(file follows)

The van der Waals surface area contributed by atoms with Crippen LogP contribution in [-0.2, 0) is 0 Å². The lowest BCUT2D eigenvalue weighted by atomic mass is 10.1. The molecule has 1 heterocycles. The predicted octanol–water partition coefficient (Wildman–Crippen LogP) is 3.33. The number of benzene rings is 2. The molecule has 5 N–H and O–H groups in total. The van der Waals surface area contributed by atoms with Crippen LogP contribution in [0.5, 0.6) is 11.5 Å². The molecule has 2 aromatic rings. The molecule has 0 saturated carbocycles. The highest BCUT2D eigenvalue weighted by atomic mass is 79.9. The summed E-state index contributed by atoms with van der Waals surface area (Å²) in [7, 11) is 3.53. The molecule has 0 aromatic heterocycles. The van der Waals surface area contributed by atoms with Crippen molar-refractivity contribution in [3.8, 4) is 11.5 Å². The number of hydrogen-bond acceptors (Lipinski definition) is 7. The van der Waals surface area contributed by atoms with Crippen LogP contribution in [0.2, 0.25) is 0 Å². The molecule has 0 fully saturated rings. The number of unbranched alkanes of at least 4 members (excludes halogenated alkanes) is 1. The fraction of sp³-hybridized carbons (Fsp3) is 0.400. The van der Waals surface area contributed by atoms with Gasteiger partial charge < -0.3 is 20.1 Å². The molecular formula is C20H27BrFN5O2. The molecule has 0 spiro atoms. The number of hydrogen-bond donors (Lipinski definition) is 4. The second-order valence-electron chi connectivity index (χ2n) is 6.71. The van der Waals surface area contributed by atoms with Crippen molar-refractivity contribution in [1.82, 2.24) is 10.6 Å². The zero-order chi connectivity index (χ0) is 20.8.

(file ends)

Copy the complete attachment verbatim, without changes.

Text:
The van der Waals surface area contributed by atoms with Crippen LogP contribution in [-0.2, 0) is 0 Å². The lowest BCUT2D eigenvalue weighted by atomic mass is 10.1. The molecule has 1 heterocycles. The predicted octanol–water partition coefficient (Wildman–Crippen LogP) is 3.33. The number of benzene rings is 2. The molecule has 5 N–H and O–H groups in total. The van der Waals surface area contributed by atoms with Crippen LogP contribution in [0.5, 0.6) is 11.5 Å². The molecule has 2 aromatic rings. The molecule has 0 saturated carbocycles. The highest BCUT2D eigenvalue weighted by atomic mass is 79.9. The summed E-state index contributed by atoms with van der Waals surface area (Å²) in [7, 11) is 3.53. The molecule has 0 aromatic heterocycles. The van der Waals surface area contributed by atoms with Crippen molar-refractivity contribution in [3.8, 4) is 11.5 Å². The number of hydrogen-bond acceptors (Lipinski definition) is 7. The van der Waals surface area contributed by atoms with Crippen LogP contribution in [0.2, 0.25) is 0 Å². The molecule has 0 fully saturated rings. The number of unbranched alkanes of at least 4 members (excludes halogenated alkanes) is 1. The fraction of sp³-hybridized carbons (Fsp3) is 0.400. The van der Waals surface area contributed by atoms with Gasteiger partial charge < -0.3 is 20.1 Å². The molecular formula is C20H27BrFN5O2. The molecule has 0 spiro atoms. The number of hydrogen-bond donors (Lipinski definition) is 4. The second-order valence-electron chi connectivity index (χ2n) is 6.71. The van der Waals surface area contributed by atoms with Crippen molar-refractivity contribution in [1.82, 2.24) is 10.6 Å². The zero-order chi connectivity index (χ0) is 20.8.